The Armenian government has decided to allocate a total of more than 1.8 billion drams, an equivalent of about $3.8 million, for the preparation and holding of a constitutional referendum due later this year.
The Central Election Commission will get the bulk of the funding, with 210 million drams (about $442,500) to be allocated to the police.
The government also endorsed the legislative initiative of a number of ruling Republican Party lawmakers under which citizens will also be able to vote in the December 6 referendum by producing only their ID card.
In that case, Prime Minister Hovik Abrahamian explained, it will be technically impossible to stamp the IDs.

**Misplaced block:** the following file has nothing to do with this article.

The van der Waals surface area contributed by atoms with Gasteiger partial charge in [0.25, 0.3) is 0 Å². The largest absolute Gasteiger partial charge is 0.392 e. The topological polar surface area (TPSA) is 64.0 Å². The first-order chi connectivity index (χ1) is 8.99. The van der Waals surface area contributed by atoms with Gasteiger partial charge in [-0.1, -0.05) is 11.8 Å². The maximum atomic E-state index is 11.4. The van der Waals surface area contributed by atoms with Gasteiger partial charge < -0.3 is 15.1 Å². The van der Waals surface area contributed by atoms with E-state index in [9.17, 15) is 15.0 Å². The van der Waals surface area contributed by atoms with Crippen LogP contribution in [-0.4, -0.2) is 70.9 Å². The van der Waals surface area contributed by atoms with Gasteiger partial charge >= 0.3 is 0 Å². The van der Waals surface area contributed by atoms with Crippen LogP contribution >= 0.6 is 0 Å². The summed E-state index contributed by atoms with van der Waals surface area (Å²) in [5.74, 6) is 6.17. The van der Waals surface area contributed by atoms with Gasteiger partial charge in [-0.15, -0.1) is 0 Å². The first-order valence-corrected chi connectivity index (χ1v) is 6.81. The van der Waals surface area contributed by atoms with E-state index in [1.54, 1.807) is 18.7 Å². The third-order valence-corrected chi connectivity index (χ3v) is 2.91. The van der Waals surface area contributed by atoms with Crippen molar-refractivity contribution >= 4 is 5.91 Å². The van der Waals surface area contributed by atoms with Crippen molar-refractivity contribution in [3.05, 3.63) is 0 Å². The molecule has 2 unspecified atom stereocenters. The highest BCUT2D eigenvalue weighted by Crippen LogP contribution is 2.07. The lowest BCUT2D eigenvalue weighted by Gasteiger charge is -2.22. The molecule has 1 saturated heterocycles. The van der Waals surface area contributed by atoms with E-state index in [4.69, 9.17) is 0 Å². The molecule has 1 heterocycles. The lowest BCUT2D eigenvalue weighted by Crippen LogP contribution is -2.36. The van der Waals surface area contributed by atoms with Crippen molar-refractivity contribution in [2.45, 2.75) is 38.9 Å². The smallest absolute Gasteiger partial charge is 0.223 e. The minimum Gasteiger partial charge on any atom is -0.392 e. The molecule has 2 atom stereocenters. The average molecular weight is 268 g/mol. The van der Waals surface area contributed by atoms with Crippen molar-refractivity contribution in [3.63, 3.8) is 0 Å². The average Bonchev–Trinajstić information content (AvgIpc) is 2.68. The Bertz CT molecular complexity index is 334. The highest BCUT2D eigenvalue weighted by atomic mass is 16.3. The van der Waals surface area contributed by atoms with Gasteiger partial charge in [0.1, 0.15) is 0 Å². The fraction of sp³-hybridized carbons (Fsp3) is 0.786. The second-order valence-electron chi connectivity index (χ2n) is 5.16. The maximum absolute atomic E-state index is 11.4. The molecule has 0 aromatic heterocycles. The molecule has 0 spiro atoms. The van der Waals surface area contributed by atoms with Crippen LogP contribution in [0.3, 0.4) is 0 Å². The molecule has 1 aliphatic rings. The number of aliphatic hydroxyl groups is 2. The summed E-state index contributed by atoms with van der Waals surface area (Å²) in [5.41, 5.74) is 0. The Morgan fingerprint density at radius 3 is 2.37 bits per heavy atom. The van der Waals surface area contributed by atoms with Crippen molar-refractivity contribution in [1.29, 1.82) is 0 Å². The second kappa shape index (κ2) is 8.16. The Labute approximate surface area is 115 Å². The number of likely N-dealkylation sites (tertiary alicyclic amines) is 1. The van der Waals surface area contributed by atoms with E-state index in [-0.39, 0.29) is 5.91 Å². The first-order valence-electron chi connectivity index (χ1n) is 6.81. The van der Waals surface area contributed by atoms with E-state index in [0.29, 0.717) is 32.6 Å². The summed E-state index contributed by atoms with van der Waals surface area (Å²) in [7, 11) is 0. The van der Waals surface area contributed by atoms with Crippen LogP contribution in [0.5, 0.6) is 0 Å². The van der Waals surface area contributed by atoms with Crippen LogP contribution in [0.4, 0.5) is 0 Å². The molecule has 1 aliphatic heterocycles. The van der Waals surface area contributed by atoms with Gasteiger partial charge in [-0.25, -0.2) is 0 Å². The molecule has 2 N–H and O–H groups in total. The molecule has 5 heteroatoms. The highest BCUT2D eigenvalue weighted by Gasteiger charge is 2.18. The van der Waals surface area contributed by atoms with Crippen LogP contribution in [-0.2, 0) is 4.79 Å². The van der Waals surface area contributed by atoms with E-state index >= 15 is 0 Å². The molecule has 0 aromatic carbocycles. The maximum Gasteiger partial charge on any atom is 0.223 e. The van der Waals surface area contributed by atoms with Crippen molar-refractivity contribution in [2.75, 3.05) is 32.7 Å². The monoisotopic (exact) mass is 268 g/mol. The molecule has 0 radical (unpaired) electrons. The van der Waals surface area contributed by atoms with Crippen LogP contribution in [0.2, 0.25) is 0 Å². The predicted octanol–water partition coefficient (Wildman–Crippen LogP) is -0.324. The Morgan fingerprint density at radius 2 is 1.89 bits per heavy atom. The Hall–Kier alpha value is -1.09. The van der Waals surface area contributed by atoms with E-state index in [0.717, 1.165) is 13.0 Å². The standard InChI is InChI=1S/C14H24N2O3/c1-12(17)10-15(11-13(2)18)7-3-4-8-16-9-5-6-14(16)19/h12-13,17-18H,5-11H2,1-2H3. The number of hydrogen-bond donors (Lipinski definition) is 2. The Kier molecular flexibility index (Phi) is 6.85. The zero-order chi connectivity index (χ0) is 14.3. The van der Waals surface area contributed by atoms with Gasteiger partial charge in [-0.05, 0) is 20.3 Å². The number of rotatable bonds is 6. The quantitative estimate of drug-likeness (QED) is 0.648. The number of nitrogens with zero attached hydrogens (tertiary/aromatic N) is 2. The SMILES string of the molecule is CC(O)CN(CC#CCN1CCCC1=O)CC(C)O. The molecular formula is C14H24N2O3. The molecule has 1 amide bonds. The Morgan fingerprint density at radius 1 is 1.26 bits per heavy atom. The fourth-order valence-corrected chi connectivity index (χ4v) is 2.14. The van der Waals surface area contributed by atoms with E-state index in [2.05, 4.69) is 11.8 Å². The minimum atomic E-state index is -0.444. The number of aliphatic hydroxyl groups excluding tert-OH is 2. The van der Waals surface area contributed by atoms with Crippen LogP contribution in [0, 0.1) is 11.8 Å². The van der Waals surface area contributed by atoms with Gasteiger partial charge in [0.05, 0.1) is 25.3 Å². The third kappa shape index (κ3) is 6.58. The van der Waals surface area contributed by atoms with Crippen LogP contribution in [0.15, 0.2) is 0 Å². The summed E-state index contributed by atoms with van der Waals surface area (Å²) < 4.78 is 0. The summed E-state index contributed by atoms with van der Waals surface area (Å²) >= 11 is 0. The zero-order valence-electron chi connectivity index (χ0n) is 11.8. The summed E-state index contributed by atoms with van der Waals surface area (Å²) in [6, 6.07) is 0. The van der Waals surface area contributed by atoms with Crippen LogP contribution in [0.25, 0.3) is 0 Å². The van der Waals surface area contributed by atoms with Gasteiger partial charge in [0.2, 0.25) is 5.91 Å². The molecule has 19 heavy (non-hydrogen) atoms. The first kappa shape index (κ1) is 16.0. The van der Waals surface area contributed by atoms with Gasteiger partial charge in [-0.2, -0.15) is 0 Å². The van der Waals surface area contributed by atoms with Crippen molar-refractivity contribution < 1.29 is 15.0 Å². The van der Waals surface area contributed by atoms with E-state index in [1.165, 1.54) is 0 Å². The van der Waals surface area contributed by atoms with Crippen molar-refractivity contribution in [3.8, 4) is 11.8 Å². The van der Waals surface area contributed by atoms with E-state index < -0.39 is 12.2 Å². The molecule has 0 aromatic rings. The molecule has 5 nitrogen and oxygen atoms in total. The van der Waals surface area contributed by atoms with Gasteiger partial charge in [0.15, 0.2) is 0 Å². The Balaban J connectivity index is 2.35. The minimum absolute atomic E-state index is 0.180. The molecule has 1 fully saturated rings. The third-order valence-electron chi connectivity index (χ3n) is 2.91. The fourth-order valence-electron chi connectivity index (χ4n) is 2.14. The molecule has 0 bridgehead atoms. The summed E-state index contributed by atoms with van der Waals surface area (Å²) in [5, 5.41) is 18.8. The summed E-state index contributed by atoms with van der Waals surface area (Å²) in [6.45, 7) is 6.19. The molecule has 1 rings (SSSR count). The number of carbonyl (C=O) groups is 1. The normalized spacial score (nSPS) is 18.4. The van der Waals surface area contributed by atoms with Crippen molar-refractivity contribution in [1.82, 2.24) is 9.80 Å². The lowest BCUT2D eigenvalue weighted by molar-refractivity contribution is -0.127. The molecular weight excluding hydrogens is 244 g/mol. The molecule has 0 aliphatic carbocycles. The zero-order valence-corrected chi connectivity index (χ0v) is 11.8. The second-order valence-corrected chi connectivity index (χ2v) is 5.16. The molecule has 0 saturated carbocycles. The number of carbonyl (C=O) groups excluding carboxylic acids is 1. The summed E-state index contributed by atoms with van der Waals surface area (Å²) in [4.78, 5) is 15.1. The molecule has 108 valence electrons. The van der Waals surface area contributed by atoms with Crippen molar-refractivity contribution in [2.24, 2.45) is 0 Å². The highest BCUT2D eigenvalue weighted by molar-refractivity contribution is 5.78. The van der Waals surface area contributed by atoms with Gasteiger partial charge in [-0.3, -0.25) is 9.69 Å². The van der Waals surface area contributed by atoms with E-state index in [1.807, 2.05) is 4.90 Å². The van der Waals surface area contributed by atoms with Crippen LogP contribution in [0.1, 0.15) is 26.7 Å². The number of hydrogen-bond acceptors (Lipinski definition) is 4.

Critics have long accused the Armenian authorities of using electoral fraud despite various measures, including electoral stains, introduced in the past. The new initiative is also likely to raise questions among opposition groups who are concerned about possible vote tampering.
But election officials in Armenia routinely dismiss the allegations, insisting that despite some technical problems that existed in the past, for example, with vanishing electoral ink, the measures have proved effective in reducing vote irregularities.
Meanwhile, the part of the opposition that does not see the need for changing the Constitution and suspects that President Serzh Sarkisian this way is trying to “perpetuate” his rule after he has to leave his current office in 2018, also protests the expenses that the taxpayer will incur as a result of the referendum.
Armen Martirosian, of the opposition Heritage party, said: “Since they started a process that is absolutely meaningless in terms of public interest, therefore the execution of this process is also a waste of money.”